While flying back after speaking at the World conference last week, I ruminated on what to write for Khaasbaat when I looked at the new Time magazine with its noted best innovations of the year. I felt the urge to summarize my keynote address where I had expressed my take on the future of eye care and relate it to a wish list for many a patient worldwide living with hope for what was an incurable blindness – until now!

As I have mentioned in my previous columns of KhaasBaat, our brain is the organ that sees; our eyes provide data, which is optically manipulated and turned into electrical signals.

Enter stem cells, bionic technology and gene therapy along with breakthrough research and innovative applications to result in what was hitherto considered impossible in the world of vision.

Bionic technology, like the ARGUS II, is an FDA-approved retinal prosthesis system. After it is inserted into the eye, the patient is given a pair of high-tech sunglasses with a small mounted video camera. The glasses capture an image and send a signal to a video-processing unit attached to the glasses. The unit takes that image and transmits another signal to the retinal implant. The implant then sends out electric pulses that bypass the patient’s damaged photoreceptors and reach healthy cells inside the retina. These cells, once stimulated, are able to send a signal to the brain alerting it that there is an image and that results in “sight.”

It has been successfully used in conditions of retina like Retinitis Pigmentosa.

In the United States, it is covered by Medicare in some states and by some private insurers, it’s essentially a substitute/bionic eye, which can cost nearly $150,000 without insurance.

Stem Cell introduction into the eye in the form of an injection can help conditions like Stargadt’s macular degeneration wherein the retina deteriorates and eventually loses function.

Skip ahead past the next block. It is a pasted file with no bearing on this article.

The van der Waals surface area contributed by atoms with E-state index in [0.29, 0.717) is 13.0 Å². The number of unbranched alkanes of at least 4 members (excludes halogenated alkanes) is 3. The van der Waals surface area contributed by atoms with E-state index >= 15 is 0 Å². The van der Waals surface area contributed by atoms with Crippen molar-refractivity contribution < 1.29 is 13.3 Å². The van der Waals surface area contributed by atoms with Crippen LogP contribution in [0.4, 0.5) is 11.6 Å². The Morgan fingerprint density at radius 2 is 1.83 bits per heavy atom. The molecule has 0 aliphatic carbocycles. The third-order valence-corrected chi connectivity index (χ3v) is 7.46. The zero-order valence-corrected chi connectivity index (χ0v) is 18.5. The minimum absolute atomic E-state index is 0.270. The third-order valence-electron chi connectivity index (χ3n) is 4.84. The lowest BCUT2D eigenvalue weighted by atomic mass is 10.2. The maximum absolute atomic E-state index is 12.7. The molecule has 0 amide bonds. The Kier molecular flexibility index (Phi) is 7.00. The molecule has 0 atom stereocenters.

Stem-cell treatments replenish the supply of retinal pigment epithelial (RPE) cells that bring nutrients to the retina. Because stem cells are so-called grandfather cells, which can develop into any cell type in the human body, they can be coaxed to become RPE cells, thus improving vision in people with genetic or age-related macular degeneration.

These stem cells are derived from IVF embryos and then treated with compounds that encourage them to grow, in a lab dish, into RPE cells. Up to 150,000 of these cells are then injected into the eye, where they grow. They basically repopulate and even grow into dead areas of retina, which then allow visual function to be once again re-instated.

Gene therapy is another form of futuristic application wherein non-mutated genes are introduced into the eye to produce a protein necessary for photoreceptors to work and thus correct /treat the problem.

Leber congenital amaurosis (LCA) is an early-childhood blindness disorder that affects about 3,000 Americans. Some people with LCA have a genetic mutation that interferes with photoreceptors in the eye, which can be corrected by gene therapy.

A harmless virus that carries healthy genes is injected into the eye and improves vision over time. In this particular therapy, unfortunately it was noted four years ago that the improvement isn’t permanent and photoreceptors continue to deteriorate.

Yet, the direction is correct and further research will lead us to fruition.

Wearable technology with virtual vision in the real world is actually possible with another technology breakthrough called eSight, which houses a high-speed, high-definition camera that captures everything the user is looking at.

This technology uses algorithms that enhance the video feed and display it on two OLED screens in front of the user’s eyes. Full color video images are seen clearly by the user with unprecedented visual clarity and virtually no lag.

Additionally, its bioptic tilt capability allows users to adjust the device to the precise position that, for them, presents the best view of the video while maximizing side peripheral vision.
This ensures a user’s balance and prevents nausea — common problems with other low vision aid magnifying technologies.

Think of this technology as the world’s most powerful pair of glasses: once patients put on eSight, it records high-definition video and uses magnification, contrast and proprietary algorithms to enhance that imagery into something the legally blind can see — enabling them to partake in a variety of activities, including sports, that would otherwise be off-limits.

In the U.S., insurance companies don’t cover this technology in most cases and it can cost around $9,995.

For the millions of people who are legally blind, every day activity and navigation is a routine challenge. Though support canes and guide dogs can help, they cannot mimic actual vision nor restore independence.

Research, innovation and a dedication to restore one of the most important senses to each and every visually limited patient is leading us into a world of possibilities we only dreamed about —until now!

Arun C. Gulani, M.D., M.S., is director and chief surgeon of Gulani Vision Institute in Jacksonville. He can be reached at gulanivision@gulani.com or visit www.gulanivision.com